What are Services ?
Services aka micro-services are a logical collection of containers. Some of the properties of Services include:
a) Services are like virtual hosts for containers. All the containers within a Service share CPU/Memory, Disks and Network Identity (IP Address).
b) When a Service is deployed, the containers within the Services are scheduled together.
c) Services are long running processes
d) Services may or may not expose container ports for external access
e) Services hold a set of policies like scaling, deployment, volume claim and network access
f) Scaling events are triggered based on the average CPU/Memory utilization of all the containers within a Service
g) Services can expose a Shared Folder or a Persistent Volume across containers for inter-container communication. Check Side Car Patterns for more information
h) Containers within a Service can access each other over localhost:<container port>
What is a State in a Service ?
A Service can maintain a state across requests. The state can be maintained both at the Northbound interface (using Sticky Session) as well as at the Southbound interface (using Persistent Volumes).
a) Persistent Volumes:
For example, a Service can store information in a database hosted in a Persistent Volume. When there are multiple instances of the same service, each instance performs read and write operations to their own copy of the database.
b) Sticky Sessions:
For example, a service can generate a session ID from the initial call and store it in an in-memory database. It can validate the session ID in the subsequent Client requests against the original value stored in its in-memory database. When there are multiple instances of the same service, the Load Balancer can maintain a Sticky Session to direct the calls to the appropriate service instance.
Types of Services
When a Service does not maintain a state in the form of a Persistent Volume or a Sticky Session, it is called a Stateless Service. However it can still use a Shared Folder for inter-container communication. Since a Stateless service does not use a Persistent Volume, the Volume Claim policy is not applicable for a Stateless Service.
When a Service maintains a state in the form of a Persistent Volume or a Sticky Session, it is called a Stateful Service. It can use one or more Persistent Volumes which can be dedicated for a single container within the service or can be shared across containers within the service. A Volume Claim policy can be applied to each of these Persistent Volumes to describe the access mode, mount mode and the minimum/maximum allocation sizes. Due to the stickiness factor, Stateful services cannot scale horizontally and thus Scaling Policies are not applicable for Stateful Services. Please check Adding High Availability for stateful services for more information on how Stateful Services can be scaled.
Accessing a Service
1) Service to Service within an application
Within an Application, containers of a Service can communicate with other Services using the Target Service Name and the port number. The Target Service then routes the requests to the appropriate container internally based on the container port. For example, in the picture above, container A1 in Service_A can communicate with Service_B using the endpoint Service_B:8080. Service_B then routes the request to Container B2 which is listening on port 8080.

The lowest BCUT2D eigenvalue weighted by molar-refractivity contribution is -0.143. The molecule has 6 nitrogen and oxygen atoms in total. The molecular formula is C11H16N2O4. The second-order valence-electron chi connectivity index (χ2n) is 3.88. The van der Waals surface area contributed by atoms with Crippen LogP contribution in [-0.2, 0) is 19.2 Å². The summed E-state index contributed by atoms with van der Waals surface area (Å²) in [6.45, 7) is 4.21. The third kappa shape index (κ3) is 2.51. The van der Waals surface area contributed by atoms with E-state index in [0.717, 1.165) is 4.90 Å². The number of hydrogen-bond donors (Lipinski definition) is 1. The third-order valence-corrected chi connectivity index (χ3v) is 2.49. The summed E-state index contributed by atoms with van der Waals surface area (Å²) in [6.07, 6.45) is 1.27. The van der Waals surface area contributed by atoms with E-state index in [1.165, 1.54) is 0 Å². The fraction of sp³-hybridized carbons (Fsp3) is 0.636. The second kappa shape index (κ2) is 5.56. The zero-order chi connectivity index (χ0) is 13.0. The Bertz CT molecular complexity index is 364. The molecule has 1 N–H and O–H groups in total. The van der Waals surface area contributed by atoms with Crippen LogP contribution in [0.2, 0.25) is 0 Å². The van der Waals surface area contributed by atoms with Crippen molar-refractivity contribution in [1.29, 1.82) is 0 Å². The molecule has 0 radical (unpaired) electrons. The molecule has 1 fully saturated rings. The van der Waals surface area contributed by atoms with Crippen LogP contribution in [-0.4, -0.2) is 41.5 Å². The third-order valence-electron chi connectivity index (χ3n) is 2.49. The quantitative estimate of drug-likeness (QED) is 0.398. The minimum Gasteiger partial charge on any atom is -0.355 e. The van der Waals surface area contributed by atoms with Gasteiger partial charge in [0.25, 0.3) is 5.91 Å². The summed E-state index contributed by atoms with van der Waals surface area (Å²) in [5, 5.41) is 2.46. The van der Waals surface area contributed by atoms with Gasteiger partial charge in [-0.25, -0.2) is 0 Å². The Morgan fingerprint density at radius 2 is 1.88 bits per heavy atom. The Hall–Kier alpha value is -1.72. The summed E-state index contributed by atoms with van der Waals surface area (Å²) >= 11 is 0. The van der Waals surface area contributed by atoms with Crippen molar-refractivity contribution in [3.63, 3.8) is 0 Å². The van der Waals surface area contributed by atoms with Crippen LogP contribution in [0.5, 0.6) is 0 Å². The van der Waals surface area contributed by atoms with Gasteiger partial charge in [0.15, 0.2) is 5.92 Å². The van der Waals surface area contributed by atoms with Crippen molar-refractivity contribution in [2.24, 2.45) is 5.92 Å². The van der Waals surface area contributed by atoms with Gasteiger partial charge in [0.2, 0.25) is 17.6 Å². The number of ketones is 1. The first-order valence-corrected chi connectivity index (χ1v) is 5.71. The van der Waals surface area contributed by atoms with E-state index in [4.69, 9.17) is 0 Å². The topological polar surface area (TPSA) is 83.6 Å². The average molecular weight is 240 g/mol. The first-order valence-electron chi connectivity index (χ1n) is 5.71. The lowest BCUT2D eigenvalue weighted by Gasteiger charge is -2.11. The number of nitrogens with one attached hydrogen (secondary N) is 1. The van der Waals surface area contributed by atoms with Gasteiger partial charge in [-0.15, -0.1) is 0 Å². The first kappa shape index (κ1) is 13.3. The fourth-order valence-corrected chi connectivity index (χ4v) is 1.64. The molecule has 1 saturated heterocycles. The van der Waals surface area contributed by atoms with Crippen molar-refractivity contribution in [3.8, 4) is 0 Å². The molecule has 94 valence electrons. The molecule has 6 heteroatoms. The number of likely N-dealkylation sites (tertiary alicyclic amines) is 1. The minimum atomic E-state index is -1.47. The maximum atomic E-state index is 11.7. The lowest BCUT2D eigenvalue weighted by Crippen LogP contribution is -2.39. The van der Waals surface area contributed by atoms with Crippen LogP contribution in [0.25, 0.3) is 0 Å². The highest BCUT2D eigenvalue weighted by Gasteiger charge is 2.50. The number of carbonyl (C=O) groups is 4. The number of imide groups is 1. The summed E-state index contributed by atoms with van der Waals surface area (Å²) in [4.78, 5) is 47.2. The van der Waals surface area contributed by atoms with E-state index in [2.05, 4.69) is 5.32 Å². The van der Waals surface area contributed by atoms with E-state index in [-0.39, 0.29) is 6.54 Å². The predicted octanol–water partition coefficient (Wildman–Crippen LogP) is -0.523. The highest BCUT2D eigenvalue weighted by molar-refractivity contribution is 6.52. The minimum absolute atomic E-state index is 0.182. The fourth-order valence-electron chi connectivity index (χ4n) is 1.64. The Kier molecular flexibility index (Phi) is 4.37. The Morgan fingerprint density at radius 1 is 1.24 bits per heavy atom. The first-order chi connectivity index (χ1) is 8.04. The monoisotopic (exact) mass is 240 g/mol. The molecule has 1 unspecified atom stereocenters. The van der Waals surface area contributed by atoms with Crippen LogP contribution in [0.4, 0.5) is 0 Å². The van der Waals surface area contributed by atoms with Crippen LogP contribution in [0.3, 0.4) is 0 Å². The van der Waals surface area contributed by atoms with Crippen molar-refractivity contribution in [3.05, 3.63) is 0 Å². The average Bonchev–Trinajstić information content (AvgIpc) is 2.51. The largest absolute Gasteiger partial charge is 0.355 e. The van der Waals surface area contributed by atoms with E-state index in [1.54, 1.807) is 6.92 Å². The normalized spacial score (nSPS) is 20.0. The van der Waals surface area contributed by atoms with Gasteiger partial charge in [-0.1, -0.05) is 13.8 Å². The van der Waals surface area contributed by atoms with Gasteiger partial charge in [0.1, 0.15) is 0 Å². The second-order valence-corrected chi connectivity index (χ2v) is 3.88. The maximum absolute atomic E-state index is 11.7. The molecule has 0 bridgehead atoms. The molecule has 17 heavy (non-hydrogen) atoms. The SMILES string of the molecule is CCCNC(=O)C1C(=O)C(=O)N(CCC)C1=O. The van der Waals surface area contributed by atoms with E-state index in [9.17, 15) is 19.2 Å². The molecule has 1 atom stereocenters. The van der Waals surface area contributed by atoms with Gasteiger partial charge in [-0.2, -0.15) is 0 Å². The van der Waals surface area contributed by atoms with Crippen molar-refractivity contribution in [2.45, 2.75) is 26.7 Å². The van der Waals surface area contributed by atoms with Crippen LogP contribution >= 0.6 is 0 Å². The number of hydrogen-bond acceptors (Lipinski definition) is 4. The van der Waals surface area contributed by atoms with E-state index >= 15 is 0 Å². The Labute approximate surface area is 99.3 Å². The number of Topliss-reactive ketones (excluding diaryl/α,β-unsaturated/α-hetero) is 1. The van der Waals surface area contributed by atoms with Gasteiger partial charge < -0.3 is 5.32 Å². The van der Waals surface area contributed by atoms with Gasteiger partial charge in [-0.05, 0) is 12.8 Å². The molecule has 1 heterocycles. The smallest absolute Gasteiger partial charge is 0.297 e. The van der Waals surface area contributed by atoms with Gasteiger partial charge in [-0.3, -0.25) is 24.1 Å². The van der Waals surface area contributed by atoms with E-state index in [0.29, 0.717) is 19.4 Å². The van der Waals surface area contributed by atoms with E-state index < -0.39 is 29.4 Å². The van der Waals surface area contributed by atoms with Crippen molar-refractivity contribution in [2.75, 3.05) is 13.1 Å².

2) Web Access using Node Port
A Service can expose one or more container ports as external ports to be accessed via a Node IP Address. These external Service Ports can then be mapped to one of the available Node Ports (NP) in the range 30000 - 32176. For example, Service_B can expose the container port 8080 as an external Port and map the container port 8080 to Node Port (NP) 30000. The Service can then be accessed using the end point Node_IP:30000.
3) Web Access using Ingress and Domain Name
A Service can expose one or more container ports as external ports to be accessed via a LoadBalancer with or without Ingress routing. gopaddle uses an in-built NGINX ingress controller to route the requests to the respective services. The Service routing rules are derived from the Route Paths defined in each container. Please check Creating a Container for steps on how to define route paths for containers. In order to access the Service via Ingress, the Service needs to be mapped to a Domain with TLS. The Service can the be accessed via the DomainName.
Currently gopaddle does not support Load Balancer IP based access or a Domain Name access without TLS. If an Ingress is used, the Service needs to be mapped to a Domain Name with TLS. By default Load Balancer port 443 is used for TLS Based (HTTPS) Domain Name access.
3a) Ingress with Load Balancer
gopaddle uses a Network Load Balancer along with Ingress to route the requests to the Services. For example, Service_B can expose the container port 8080 as an external Port and be deployed with the Ingress with LoadBalancer option and mapped to a Domain Name. The Service can then be accessed using the end-point https://domainName:443.
3b) Ingress Without Load Balancer
In this case, the external ports need to be mapped to one of the available Node Ports (NP) in the range 30000 - 32176.
For example, Service_B can expose the container port 8080 as an external Port and map the container port 8080 to Node Port (NP) 30000. When deployed with the Ingress without LoadBalancer option and a Domain Name, the Service can be accessed using the end-point https://domainName:Nodeport.
Adding or Deleting a Container from a Service needs to be version controlled so that right update strategies are available while updating a running Service. However policies with a Service are global to all its versions and thus changing a policy within a Service gets reflected in all its versions.